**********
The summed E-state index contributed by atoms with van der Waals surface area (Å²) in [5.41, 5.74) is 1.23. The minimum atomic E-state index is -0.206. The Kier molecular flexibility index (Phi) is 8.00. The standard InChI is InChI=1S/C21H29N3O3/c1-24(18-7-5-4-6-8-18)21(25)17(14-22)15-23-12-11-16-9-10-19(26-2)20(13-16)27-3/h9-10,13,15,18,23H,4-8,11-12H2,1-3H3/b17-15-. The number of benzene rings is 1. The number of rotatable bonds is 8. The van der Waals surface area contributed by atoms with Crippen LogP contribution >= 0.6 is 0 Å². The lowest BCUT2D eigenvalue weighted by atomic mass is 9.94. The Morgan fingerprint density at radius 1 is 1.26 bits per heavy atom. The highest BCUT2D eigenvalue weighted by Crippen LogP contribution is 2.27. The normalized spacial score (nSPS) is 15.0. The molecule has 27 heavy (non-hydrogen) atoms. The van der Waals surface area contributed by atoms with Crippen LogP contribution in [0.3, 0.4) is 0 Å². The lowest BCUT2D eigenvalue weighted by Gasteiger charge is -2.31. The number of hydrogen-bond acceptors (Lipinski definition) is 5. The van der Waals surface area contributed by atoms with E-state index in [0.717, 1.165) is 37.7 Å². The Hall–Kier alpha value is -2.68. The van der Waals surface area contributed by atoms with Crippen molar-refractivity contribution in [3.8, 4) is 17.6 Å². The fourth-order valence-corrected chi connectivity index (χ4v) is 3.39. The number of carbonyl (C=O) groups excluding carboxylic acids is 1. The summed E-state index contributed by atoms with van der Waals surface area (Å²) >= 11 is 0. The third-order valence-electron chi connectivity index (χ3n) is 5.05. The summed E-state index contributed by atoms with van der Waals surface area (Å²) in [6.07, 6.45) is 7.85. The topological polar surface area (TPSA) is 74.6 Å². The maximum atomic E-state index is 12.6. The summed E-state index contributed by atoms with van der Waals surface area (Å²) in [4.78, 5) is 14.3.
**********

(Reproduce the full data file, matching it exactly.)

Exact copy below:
The summed E-state index contributed by atoms with van der Waals surface area (Å²) in [5.41, 5.74) is 1.23. The minimum atomic E-state index is -0.206. The Kier molecular flexibility index (Phi) is 8.00. The standard InChI is InChI=1S/C21H29N3O3/c1-24(18-7-5-4-6-8-18)21(25)17(14-22)15-23-12-11-16-9-10-19(26-2)20(13-16)27-3/h9-10,13,15,18,23H,4-8,11-12H2,1-3H3/b17-15-. The number of benzene rings is 1. The number of rotatable bonds is 8. The van der Waals surface area contributed by atoms with Crippen LogP contribution >= 0.6 is 0 Å². The lowest BCUT2D eigenvalue weighted by atomic mass is 9.94. The Morgan fingerprint density at radius 1 is 1.26 bits per heavy atom. The highest BCUT2D eigenvalue weighted by Crippen LogP contribution is 2.27. The normalized spacial score (nSPS) is 15.0. The molecule has 27 heavy (non-hydrogen) atoms. The van der Waals surface area contributed by atoms with Crippen LogP contribution in [0.3, 0.4) is 0 Å². The lowest BCUT2D eigenvalue weighted by Gasteiger charge is -2.31. The number of hydrogen-bond acceptors (Lipinski definition) is 5. The van der Waals surface area contributed by atoms with E-state index in [0.717, 1.165) is 37.7 Å². The Hall–Kier alpha value is -2.68. The van der Waals surface area contributed by atoms with Crippen molar-refractivity contribution in [3.8, 4) is 17.6 Å². The fourth-order valence-corrected chi connectivity index (χ4v) is 3.39. The number of carbonyl (C=O) groups excluding carboxylic acids is 1. The summed E-state index contributed by atoms with van der Waals surface area (Å²) >= 11 is 0. The third-order valence-electron chi connectivity index (χ3n) is 5.05. The summed E-state index contributed by atoms with van der Waals surface area (Å²) in [6.07, 6.45) is 7.85. The topological polar surface area (TPSA) is 74.6 Å². The maximum atomic E-state index is 12.6. The summed E-state index contributed by atoms with van der Waals surface area (Å²) in [4.78, 5) is 14.3.